MacIntyre v. Attorney General of Nova Scotia et al., [1982] 1 S.C.R. 175; 40 N.R. 181; 49 N.S.R.(2d) 609; 96 A.P.R. 609, refd to. [para. 28].

Toronto Star Newspapers Ltd. et al. v. Canada et al., [2010] 1 S.C.R. 721; 402 N.R. 206; 263 O.A.C. 4; 2010 SCC 21, refd to. [para. 28].

Canadian Broadcasting Corp. v. New Brunswick (Attorney General), [1996] 3 S.C.R. 480; 203 N.R. 169; 182 N.B.R.(2d) 81; 463 A.P.R. 81, refd to. [para. 28].

Edmonton Journal v. Alberta (Attorney General), [1989] 2 S.C.R. 1326; 102 N.R. 321; 103 A.R. 321, refd to. [para. 29].

R. v. Southam Inc., [1988] R.J.Q. 307 (C.A.), refd to. [para. 29].

Baier et al. v. Alberta, [2007] 2 S.C.R. 673; 365 N.R. 1; 412 A.R. 300; 404 W.A.C. 300; 2007 SCC 31, refd to. [para. 32].

Canadian Federation of Students (B.C.) et al. v. Greater Vancouver Transportation Authority et al., [2009] 2 S.C.R. 295; 389 N.R. 98; 272 B.C.A.C. 29; 459 W.A.C. 29; 2009 SCC 31, refd to. [para. 32].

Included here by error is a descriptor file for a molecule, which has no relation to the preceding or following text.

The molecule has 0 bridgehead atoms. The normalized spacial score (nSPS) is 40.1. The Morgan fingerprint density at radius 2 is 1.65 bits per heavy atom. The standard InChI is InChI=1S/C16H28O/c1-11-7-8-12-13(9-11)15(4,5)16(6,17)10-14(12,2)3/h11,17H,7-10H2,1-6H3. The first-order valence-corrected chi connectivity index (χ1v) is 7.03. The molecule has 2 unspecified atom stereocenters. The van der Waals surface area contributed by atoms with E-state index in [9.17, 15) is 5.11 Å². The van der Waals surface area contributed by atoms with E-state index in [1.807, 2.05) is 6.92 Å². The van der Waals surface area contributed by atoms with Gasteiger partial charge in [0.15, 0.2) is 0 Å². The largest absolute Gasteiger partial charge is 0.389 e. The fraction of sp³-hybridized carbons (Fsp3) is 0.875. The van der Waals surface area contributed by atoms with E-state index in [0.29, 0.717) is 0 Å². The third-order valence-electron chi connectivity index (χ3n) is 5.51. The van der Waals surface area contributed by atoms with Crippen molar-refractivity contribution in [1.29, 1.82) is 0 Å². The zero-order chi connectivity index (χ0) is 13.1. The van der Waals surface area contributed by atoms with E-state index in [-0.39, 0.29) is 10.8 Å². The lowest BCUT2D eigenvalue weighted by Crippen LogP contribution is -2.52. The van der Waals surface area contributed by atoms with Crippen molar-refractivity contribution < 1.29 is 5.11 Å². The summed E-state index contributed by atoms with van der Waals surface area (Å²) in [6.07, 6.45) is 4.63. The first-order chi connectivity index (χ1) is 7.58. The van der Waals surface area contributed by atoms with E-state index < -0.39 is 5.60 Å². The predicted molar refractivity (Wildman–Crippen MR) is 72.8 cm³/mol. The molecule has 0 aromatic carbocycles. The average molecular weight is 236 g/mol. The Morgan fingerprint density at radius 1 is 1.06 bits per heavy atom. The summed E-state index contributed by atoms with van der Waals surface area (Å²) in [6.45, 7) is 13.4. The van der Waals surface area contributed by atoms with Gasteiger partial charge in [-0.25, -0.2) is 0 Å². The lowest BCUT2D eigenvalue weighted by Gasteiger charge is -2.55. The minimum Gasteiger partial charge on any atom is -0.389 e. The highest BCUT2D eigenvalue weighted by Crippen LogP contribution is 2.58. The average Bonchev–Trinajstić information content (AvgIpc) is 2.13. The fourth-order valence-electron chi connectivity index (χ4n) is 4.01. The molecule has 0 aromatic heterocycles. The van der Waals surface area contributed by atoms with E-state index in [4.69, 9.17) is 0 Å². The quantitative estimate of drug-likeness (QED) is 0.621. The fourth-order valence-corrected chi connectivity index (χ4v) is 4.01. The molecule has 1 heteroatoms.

Criminal Lawyers' Association (Ont.) v. Ontario (Minister of Public Safety and Security), [2010] 1 S.C.R. 815; 402 N.R. 350; 262 O.A.C. 258; 2010 SCC 23, refd to. [para. 32].

Irwin Toy Ltd. v. Québec (Procureur général), [1989] 1 S.C.R. 927; 94 N.R. 167; 24 Q.A.C. 2, refd to. [para. 32].

Libman v. Quebec (Attorney General), [1997] 3 S.C.R. 569; 218 N.R. 241, refd to. [para. 35].

Suresh v. Canada (Minister of Citizenship and Immigration), [2002] 1 S.C.R. 3; 281 N.R. 1, refd to. [para. 35].

R. v. Keegstra, [1990] 3 S.C.R. 697; 117 N.R. 1; 114 A.R. 81, refd to. [para. 36].

R. v. Butler and McCord, [1992] 1 S.C.R. 452; 134 N.R. 81; 78 Man.R.(2d) 1; 16 W.A.C. 1, refd to. [para. 36].